People almost always are going to prefer to be served something rather than sold on it. When you are sold something, there is an expected amount to be paid for it; when you are served, however, there is not usually an expectation; it is up to you what amount is paid for the service or product served to you. It could be argued that you could make more in this respect, but how is that possible if you are more or less giving something away?
When people are being sold to, there is often a feeling of bombardment and invasion of personal space. When you’re out shopping, one of the last things you want in your face is a sales associate trying to push the latest pair of jeans your way. That feeling of bombardment even goes as far as billboards and other advertisements; 65% of people reported to feel that way (Yankelovich Study).
What also concerns people who are being sold to is actually the potential practices and motives of those behind the advertisements, or the salesman trying to sell them that pair of jeans. They feel like they are just being pitched to, rather than having a positive interaction.
Those who try to create a significant moment, or a rewarding client relationship are going to make that sale, because the person feels welcomed and positive about the whole experience. They feel more control of the situation; as J. Walker Smith said, “The era of consumer resistance and control has begun.”
Benefits / The Power of Serving
When it comes down to it, just about any interaction is going to go exponentially smoother when it’s between people who know and trust one another. There is an actual relationship in tact that benefits both people; there’s a true sense of value in existence.
People who make themselves a ‘trusted advisor’ for the person they are serving are going to make many more sales than those who just pitch an idea of a product to someone. Customers feel that value you are placing on them and the business you conduct with them, and their feelings about you and your business are going to be so positive—you will have a loyal client.
Principle of Reciprocity
6 key principles of influence were introduced in Robert B. Cialdini’s 1984 book on marketing, Influence: The Psychology of Persuasion. A few of those principles include:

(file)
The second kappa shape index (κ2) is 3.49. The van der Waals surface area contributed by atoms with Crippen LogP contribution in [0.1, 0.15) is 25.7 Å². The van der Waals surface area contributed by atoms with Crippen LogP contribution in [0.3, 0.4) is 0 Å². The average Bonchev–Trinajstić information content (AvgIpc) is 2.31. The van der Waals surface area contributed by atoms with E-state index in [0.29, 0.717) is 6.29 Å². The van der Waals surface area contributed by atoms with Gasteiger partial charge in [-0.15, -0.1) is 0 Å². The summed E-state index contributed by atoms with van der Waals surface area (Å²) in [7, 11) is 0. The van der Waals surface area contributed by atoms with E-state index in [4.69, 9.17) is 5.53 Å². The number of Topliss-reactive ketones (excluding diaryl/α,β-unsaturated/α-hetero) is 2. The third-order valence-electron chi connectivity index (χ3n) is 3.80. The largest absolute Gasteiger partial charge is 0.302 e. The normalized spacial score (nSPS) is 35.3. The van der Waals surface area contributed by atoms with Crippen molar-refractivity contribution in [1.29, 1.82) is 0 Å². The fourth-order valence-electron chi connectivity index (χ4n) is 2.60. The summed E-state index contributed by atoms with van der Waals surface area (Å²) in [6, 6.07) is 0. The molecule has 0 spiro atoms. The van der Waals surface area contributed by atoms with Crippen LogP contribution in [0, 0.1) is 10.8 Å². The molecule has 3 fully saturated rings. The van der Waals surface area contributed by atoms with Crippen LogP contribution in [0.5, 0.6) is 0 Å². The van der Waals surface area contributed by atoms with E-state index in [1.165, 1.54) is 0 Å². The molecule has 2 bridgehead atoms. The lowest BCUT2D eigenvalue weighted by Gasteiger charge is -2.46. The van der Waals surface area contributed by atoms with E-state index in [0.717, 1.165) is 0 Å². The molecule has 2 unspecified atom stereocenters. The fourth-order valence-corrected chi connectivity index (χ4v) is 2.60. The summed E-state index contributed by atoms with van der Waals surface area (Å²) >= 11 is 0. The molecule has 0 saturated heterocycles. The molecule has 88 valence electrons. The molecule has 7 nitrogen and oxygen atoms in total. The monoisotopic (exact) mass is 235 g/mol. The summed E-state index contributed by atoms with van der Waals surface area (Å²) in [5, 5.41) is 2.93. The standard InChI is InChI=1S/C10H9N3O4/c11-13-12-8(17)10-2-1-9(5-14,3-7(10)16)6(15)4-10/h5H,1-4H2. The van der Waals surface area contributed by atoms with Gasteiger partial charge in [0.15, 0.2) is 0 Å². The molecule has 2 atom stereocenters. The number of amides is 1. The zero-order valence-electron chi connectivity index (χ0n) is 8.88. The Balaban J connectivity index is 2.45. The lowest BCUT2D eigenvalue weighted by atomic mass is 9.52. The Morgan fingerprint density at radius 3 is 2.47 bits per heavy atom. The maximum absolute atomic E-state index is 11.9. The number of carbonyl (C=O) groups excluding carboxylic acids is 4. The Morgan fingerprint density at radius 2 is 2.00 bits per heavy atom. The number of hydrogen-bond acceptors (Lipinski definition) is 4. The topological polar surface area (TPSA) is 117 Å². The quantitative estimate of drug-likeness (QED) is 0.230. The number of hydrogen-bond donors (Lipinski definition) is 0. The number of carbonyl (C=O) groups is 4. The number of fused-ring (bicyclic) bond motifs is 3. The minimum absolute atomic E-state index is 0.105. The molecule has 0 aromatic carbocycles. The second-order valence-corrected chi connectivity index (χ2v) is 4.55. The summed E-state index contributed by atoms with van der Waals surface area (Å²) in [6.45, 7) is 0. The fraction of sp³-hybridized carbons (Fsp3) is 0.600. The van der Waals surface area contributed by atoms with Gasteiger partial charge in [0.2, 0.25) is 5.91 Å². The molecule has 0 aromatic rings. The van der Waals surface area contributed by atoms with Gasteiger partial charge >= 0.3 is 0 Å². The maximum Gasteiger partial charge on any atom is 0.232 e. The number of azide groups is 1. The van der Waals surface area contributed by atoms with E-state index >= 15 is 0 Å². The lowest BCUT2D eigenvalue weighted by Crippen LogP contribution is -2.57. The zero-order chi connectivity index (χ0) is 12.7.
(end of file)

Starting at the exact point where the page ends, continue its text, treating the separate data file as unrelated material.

When you give, people want to repay you. Basically, people are typically not just going to take from you and walk away. Giving and taking is a reciprocal relationship, one in which people are happy to give back to you; kind of like karma when you think about it.
‘Givers’ have more influence that the rest who approach you. Those who are willing to give you something not only truly want your trust and your attention, but their generosity is a huge contributor to the type of person they are. They would much rather you get what you want rather than sell you something for the sake of themselves.
To build on that principle, people are going to trust givers more than they will trust takers. People who take without giving back are more than likely going to be extremely selfish, and in no way care about their client, just the sale itself.
How to Make Serving Work for You
Through these principles and embracing serving others, you are giving yourself the opportunity to ask the questions many others don’t ask; you’re going to find out so much more effectively what your clients actually want. You will provide some of the best customer service they have ever encountered, and they’ll love you for it. The value that you will bring to their experience will not easily be countered by others.
Serving also gives you the opportunity to find out who it is you are serving, and to build a relationship with that person. You’ll connect with them on more levels than just a business interaction.
Furthermore, by giving them a little something to part with will not only remind them later on down the road of their positive experience with you, but it’s just such a nice thing to do! People love gifts, even if it is just a sample serving of something, they will remember that later on and come back to you.